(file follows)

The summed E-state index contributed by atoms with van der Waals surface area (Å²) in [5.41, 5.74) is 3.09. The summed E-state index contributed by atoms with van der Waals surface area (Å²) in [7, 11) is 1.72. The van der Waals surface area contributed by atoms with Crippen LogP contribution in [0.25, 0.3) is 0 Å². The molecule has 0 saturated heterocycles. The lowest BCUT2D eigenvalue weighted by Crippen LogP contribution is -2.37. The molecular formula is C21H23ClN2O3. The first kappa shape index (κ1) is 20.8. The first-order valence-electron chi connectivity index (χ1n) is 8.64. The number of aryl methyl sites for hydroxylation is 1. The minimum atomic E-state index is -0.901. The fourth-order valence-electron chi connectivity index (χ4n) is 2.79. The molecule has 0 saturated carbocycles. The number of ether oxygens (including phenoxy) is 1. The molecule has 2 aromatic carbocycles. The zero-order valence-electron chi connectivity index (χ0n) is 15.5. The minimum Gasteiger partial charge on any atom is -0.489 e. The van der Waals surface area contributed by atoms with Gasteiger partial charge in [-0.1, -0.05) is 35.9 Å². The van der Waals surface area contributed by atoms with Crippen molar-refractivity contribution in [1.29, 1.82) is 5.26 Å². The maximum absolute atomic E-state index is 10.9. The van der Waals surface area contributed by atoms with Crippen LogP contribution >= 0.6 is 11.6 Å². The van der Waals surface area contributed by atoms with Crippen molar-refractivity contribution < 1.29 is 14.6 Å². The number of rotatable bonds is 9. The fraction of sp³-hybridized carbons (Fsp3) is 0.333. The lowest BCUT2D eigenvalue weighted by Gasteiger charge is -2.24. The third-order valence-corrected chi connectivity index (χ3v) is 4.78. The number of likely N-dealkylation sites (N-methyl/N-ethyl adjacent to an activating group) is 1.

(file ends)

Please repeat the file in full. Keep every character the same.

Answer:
The summed E-state index contributed by atoms with van der Waals surface area (Å²) in [5.41, 5.74) is 3.09. The summed E-state index contributed by atoms with van der Waals surface area (Å²) in [7, 11) is 1.72. The van der Waals surface area contributed by atoms with Crippen LogP contribution in [0.25, 0.3) is 0 Å². The molecule has 0 saturated heterocycles. The lowest BCUT2D eigenvalue weighted by Crippen LogP contribution is -2.37. The molecular formula is C21H23ClN2O3. The first kappa shape index (κ1) is 20.8. The first-order valence-electron chi connectivity index (χ1n) is 8.64. The number of aryl methyl sites for hydroxylation is 1. The minimum atomic E-state index is -0.901. The fourth-order valence-electron chi connectivity index (χ4n) is 2.79. The molecule has 0 saturated carbocycles. The number of ether oxygens (including phenoxy) is 1. The molecule has 2 aromatic carbocycles. The zero-order valence-electron chi connectivity index (χ0n) is 15.5. The minimum Gasteiger partial charge on any atom is -0.489 e. The van der Waals surface area contributed by atoms with Gasteiger partial charge in [-0.1, -0.05) is 35.9 Å². The van der Waals surface area contributed by atoms with Crippen molar-refractivity contribution in [1.29, 1.82) is 5.26 Å². The maximum absolute atomic E-state index is 10.9. The van der Waals surface area contributed by atoms with Crippen LogP contribution >= 0.6 is 11.6 Å². The van der Waals surface area contributed by atoms with Crippen molar-refractivity contribution < 1.29 is 14.6 Å². The number of rotatable bonds is 9. The fraction of sp³-hybridized carbons (Fsp3) is 0.333. The lowest BCUT2D eigenvalue weighted by Gasteiger charge is -2.24. The third-order valence-corrected chi connectivity index (χ3v) is 4.78. The number of likely N-dealkylation sites (N-methyl/N-ethyl adjacent to an activating group) is 1.